Smith, Martin, Russell and Prosise all drafted Friday night

INDIANAPOLIS, IN - SEPTEMBER 13: William Fuller #7 of the Notre Dame Fighting Irish and Nick Martin #72 of the Notre Dame Fighting Irish celebrate a touchdown during the game against the Purdue Boilermakers at Lucas Oil Stadium on September 13, 2014 in Indianapolis, Indiana.  (Photo by Michael Hickey/Getty Images)
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Jaylon Smith, Nick Martin, KeiVarae Russell and C.J. Prosise were all selected on Friday, with four Irish teammates taken on the second night of the NFL Draft. As mentioned, Smith came off the board at pick 34, with the Cowboys gambling on the injured knee of the Butkus Award winner. Nick Martin was selected at pick 50, joining former teammate Will Fuller in Houston.

The third round saw Russell and Prosise come off the board, with Kansas City jumping on the confident cornerback and the Seahawks taking Notre Dame’s breakout running back. It capped off a huge night for the Irish with Sheldon Day, one of the more productive football players in college football, still on the board for teams to pick.

Here’s a smattering of instant reactions from the immediate aftermath.

 

 

Jaylon Smith goes to Dallas with 34th pick

PITTSBURGH, PA - NOVEMBER 07:  Jaylon Smith #9 of the Notre Dame Fighting Irish celebrates by wearing the hat of team mascot, Lucky The Leprechaun, following their 42-30 win against the Pittsburgh Panthers at Heinz Field on November 7, 2015 in Pittsburgh, Pennsylvania.  (Photo by Jared Wickerham/Getty Images)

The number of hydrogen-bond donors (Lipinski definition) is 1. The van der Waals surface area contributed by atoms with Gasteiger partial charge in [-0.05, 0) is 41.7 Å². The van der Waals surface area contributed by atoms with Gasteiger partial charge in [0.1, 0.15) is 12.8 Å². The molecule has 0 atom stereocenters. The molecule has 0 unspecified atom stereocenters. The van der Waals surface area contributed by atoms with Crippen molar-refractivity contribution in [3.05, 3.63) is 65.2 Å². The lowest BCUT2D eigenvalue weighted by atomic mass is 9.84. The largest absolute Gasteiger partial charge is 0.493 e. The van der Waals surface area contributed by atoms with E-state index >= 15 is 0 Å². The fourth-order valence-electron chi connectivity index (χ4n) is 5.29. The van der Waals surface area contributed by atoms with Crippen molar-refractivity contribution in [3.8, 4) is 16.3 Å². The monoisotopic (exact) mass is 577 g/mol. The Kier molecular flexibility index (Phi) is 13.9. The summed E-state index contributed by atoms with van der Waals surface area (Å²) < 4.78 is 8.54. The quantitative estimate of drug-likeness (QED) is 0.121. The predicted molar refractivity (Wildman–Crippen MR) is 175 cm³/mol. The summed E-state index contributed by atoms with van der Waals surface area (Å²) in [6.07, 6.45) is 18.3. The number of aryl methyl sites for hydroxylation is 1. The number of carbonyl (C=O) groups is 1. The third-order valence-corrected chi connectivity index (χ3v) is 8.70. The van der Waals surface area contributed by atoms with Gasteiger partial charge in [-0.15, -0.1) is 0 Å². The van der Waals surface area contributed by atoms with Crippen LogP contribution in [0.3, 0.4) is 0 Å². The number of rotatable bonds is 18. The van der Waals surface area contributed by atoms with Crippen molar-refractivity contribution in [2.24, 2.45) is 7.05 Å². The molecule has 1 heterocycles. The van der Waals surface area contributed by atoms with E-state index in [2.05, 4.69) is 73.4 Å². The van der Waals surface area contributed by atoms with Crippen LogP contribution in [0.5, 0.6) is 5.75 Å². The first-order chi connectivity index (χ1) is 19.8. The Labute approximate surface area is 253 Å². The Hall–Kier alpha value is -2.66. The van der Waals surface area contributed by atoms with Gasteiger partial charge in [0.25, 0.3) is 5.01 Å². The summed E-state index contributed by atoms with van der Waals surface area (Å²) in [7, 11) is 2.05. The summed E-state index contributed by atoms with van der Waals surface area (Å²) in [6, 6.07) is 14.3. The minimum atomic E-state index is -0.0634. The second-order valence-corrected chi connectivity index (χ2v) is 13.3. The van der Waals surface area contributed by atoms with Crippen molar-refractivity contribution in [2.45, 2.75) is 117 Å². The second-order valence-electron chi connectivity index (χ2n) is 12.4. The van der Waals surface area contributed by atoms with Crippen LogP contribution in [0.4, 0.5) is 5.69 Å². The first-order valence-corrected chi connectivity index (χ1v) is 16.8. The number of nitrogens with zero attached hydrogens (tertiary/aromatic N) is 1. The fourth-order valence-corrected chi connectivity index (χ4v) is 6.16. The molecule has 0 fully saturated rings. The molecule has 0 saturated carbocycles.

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Jaylon Smith’s nightmare is over.

After watching his football life thrown into chaos with a career-altering knee injury, Smith came off the board after just two picks in the second round, selected by the Dallas Cowboys with the 34th pick. His selection ended the most challenging months of Smith’s young life, and come after cashing in a significant tax-free, loss-of-value insurance policy that’ll end up being just shy of a million dollars.

No, it’s not top-five money like Smith could’ve expected if he didn’t get hurt. But Smith isn’t expected to play in 2016.

And while there was a pre-draft fascination that focused on the doom and gloom more than the time-consuming recovery, it’s worth pointing out that Dallas’ medical evaluation comes from the source—literally. After all, it was the Cowboys team doctor, Dr. Dan Cooper, who performed the surgery to repair Smith’s knee.

Smith joins Ezekiel Elliott with the Cowboys, arguably the two best position players in the draft. While he might not be available in 2016, Smith will be under the supervision of the Cowboys’ medical staff, paid a seven-figure salary to get healthy with the hopes that he’ll be back to his All-American self sooner than later, especially as the nerve in his knee returns to full functionality.